I'm aware that I'm a better person because of autism. I've learned humbling lessons on our journey. It doesn't matter who you are, your race, what you do, where you live, where (or if) you go to church, whether you're rich or poor -- autism does not care. I admit that I sometimes judged people in my former life, especially people with out-of-control children. Oh, you better believe I sized them up immediately. Shame, shame, shame on me. Karma, baby! I'm raising my children to be aware and to never let someone who's different get picked on. They know to stand up for those who need it, because they'd want the same for their brother. My mantra is that we live in the biggest glass house on the block, so don't ever throw stones.

I'm aware that I've grown thicker skin. I don't let other people's opinions affect me, like I once did. I have more patience. I have more tolerance, and not just for the special needs community -- for people of every class, religion, ethnicity and sexual orientation. Kumbaya, my friends.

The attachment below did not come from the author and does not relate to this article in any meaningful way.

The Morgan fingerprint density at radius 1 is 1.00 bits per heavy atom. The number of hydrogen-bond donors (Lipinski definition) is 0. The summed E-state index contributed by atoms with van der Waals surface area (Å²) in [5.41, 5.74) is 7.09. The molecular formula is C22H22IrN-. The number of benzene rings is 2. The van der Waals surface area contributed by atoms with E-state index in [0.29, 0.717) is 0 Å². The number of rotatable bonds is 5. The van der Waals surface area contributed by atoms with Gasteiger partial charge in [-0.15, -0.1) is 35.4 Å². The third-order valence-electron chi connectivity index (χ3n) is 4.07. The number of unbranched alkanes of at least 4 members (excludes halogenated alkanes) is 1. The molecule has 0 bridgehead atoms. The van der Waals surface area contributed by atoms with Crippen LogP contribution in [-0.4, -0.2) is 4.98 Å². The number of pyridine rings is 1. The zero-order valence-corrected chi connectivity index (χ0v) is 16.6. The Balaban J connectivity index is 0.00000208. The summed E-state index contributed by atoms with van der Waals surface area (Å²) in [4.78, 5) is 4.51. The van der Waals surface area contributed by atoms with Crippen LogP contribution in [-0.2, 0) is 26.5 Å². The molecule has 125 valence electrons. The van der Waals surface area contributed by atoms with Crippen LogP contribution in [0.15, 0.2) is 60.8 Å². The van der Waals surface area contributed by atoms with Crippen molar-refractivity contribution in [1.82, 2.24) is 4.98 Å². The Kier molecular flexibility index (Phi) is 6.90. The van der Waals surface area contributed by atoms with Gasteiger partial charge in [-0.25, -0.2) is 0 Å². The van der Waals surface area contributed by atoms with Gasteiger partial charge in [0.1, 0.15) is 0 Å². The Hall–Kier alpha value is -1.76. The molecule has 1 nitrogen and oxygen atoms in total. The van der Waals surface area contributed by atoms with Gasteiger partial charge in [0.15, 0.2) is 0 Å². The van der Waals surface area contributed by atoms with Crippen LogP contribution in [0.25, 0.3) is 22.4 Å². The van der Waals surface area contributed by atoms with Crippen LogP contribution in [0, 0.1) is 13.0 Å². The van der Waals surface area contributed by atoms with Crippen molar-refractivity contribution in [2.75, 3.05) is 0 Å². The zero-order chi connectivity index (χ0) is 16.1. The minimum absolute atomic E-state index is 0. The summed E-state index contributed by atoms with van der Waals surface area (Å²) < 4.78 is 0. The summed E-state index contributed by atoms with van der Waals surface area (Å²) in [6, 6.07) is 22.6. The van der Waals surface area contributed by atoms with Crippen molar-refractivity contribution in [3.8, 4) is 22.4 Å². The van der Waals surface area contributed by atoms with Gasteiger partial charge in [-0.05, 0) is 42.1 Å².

I'm aware that slow and steady wins the race. Even with baby steps, we've come a long way. Barrett's a work in progress, but that's OK -- we're still making progress. We have good days and bad days, but the good far outweigh the bad.

I'm aware that time heals all wounds. Ten years ago, I was frozen. I was overcome with fear. I felt like our lives were over. There were no little voices in the house. There was no laughter. There were no adventures. There was no hope -- whatsoever! Present day, we've got a loud, rambunctious, chaotic house that's full of voices, laughter, joy and hope, and I wouldn't want it any other way.

I'm aware of the power of miracles. We experience little miracles every day. A prolonged period of eye contact. Appropriate laughter at a joke. A hug that is truly reciprocated. An unprompted request that's verbalized. A full night's sleep. Spontaneous declarations. A non-echolalic expression of love. Directions followed -- the first time. A clean trip to the bathroom. A new food tasted. It really is the little things that mean so much. Nothing goes uncelebrated.

I'm aware that a little education and communication can change people's views. Some people are clueless, and I don't mean this in an ugly way. Some people just don't get it, and couldn't possibly without wearing the T-shirt. I try hard to give people the benefit of the doubt, which is sometimes hard when they shake their heads disapprovingly. If they don't understand, then it's an opportunity to educate them (not preach to them). Seriously, you'd be amazed by how the simple statement, "My son has autism," can defuse an awkward situation (e.g. when your child has smelled a stranger's hair). Most people are very understanding and eager to learn. If they're not, you can't take it personally. It's them, not you. I laugh when I think of how they're going to tell the story.